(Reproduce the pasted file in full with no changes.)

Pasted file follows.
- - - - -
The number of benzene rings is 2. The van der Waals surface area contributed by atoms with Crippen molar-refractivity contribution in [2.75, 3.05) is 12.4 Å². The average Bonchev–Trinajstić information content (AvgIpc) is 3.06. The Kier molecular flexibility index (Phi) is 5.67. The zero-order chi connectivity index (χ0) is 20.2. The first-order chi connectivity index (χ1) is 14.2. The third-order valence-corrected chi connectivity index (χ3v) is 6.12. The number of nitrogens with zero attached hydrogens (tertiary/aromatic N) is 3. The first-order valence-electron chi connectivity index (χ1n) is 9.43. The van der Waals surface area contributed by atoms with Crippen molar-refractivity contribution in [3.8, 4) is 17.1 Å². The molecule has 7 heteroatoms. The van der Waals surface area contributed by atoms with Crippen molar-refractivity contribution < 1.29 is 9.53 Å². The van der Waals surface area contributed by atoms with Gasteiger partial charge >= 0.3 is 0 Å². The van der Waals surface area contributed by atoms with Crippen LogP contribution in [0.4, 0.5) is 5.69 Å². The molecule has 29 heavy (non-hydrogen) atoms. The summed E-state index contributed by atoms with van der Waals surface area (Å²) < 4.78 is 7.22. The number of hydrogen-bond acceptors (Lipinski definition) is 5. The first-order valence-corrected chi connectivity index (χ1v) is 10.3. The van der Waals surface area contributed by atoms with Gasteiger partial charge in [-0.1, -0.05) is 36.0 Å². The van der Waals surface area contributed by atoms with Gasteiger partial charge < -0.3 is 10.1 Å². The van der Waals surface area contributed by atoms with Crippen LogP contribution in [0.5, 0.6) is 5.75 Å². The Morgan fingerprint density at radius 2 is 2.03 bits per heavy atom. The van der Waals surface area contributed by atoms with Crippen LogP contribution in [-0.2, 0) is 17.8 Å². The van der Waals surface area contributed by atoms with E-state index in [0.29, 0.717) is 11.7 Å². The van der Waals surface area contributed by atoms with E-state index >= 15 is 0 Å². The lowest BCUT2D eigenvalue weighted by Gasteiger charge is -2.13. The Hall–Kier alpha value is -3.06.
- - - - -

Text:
The number of benzene rings is 2. The van der Waals surface area contributed by atoms with Crippen molar-refractivity contribution in [2.75, 3.05) is 12.4 Å². The average Bonchev–Trinajstić information content (AvgIpc) is 3.06. The Kier molecular flexibility index (Phi) is 5.67. The zero-order chi connectivity index (χ0) is 20.2. The first-order chi connectivity index (χ1) is 14.2. The third-order valence-corrected chi connectivity index (χ3v) is 6.12. The number of nitrogens with zero attached hydrogens (tertiary/aromatic N) is 3. The first-order valence-electron chi connectivity index (χ1n) is 9.43. The van der Waals surface area contributed by atoms with Crippen molar-refractivity contribution in [3.8, 4) is 17.1 Å². The molecule has 7 heteroatoms. The van der Waals surface area contributed by atoms with Crippen molar-refractivity contribution < 1.29 is 9.53 Å². The van der Waals surface area contributed by atoms with Gasteiger partial charge >= 0.3 is 0 Å². The van der Waals surface area contributed by atoms with Crippen LogP contribution in [0.4, 0.5) is 5.69 Å². The molecule has 29 heavy (non-hydrogen) atoms. The summed E-state index contributed by atoms with van der Waals surface area (Å²) < 4.78 is 7.22. The number of hydrogen-bond acceptors (Lipinski definition) is 5. The first-order valence-corrected chi connectivity index (χ1v) is 10.3. The van der Waals surface area contributed by atoms with Gasteiger partial charge in [-0.1, -0.05) is 36.0 Å². The van der Waals surface area contributed by atoms with Gasteiger partial charge < -0.3 is 10.1 Å². The van der Waals surface area contributed by atoms with Crippen LogP contribution in [0.5, 0.6) is 5.75 Å². The Morgan fingerprint density at radius 2 is 2.03 bits per heavy atom. The van der Waals surface area contributed by atoms with Crippen LogP contribution in [-0.2, 0) is 17.8 Å². The van der Waals surface area contributed by atoms with E-state index in [0.29, 0.717) is 11.7 Å². The van der Waals surface area contributed by atoms with E-state index >= 15 is 0 Å². The lowest BCUT2D eigenvalue weighted by Gasteiger charge is -2.13. The Hall–Kier alpha value is -3.06.